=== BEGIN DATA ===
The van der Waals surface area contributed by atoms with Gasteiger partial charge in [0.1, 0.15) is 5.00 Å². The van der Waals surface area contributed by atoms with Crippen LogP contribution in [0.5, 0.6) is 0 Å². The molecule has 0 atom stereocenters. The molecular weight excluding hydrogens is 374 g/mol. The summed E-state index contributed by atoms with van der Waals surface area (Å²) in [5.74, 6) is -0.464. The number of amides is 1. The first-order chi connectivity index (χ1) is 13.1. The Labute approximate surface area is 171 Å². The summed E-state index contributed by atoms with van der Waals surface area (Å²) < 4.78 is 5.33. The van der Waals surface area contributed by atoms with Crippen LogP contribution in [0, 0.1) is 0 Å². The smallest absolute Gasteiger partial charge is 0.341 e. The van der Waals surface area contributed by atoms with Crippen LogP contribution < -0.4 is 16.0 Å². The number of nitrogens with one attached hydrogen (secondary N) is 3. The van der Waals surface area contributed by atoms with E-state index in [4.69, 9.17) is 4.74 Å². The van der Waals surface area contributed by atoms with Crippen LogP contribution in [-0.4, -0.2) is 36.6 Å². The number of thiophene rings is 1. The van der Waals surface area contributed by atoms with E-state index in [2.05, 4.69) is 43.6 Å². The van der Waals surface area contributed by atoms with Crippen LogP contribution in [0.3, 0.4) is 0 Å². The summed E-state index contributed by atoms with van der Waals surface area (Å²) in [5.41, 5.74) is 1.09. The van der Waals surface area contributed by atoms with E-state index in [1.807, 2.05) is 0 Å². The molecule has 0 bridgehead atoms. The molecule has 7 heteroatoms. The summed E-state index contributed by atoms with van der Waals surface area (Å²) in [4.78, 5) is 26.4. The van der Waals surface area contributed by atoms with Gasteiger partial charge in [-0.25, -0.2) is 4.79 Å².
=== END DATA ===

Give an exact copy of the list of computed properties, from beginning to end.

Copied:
The van der Waals surface area contributed by atoms with Gasteiger partial charge in [0.1, 0.15) is 5.00 Å². The van der Waals surface area contributed by atoms with Crippen LogP contribution in [0.5, 0.6) is 0 Å². The molecule has 0 atom stereocenters. The molecular weight excluding hydrogens is 374 g/mol. The summed E-state index contributed by atoms with van der Waals surface area (Å²) in [5.74, 6) is -0.464. The number of amides is 1. The first-order chi connectivity index (χ1) is 13.1. The Labute approximate surface area is 171 Å². The summed E-state index contributed by atoms with van der Waals surface area (Å²) < 4.78 is 5.33. The van der Waals surface area contributed by atoms with Crippen LogP contribution in [0, 0.1) is 0 Å². The smallest absolute Gasteiger partial charge is 0.341 e. The van der Waals surface area contributed by atoms with Crippen LogP contribution < -0.4 is 16.0 Å². The number of nitrogens with one attached hydrogen (secondary N) is 3. The van der Waals surface area contributed by atoms with E-state index in [4.69, 9.17) is 4.74 Å². The van der Waals surface area contributed by atoms with Crippen LogP contribution in [-0.4, -0.2) is 36.6 Å². The number of thiophene rings is 1. The van der Waals surface area contributed by atoms with E-state index in [2.05, 4.69) is 43.6 Å². The van der Waals surface area contributed by atoms with Crippen LogP contribution in [0.3, 0.4) is 0 Å². The summed E-state index contributed by atoms with van der Waals surface area (Å²) in [5.41, 5.74) is 1.09. The van der Waals surface area contributed by atoms with E-state index in [1.807, 2.05) is 0 Å². The molecule has 0 bridgehead atoms. The molecule has 7 heteroatoms. The summed E-state index contributed by atoms with van der Waals surface area (Å²) in [4.78, 5) is 26.4. The van der Waals surface area contributed by atoms with Gasteiger partial charge in [-0.25, -0.2) is 4.79 Å².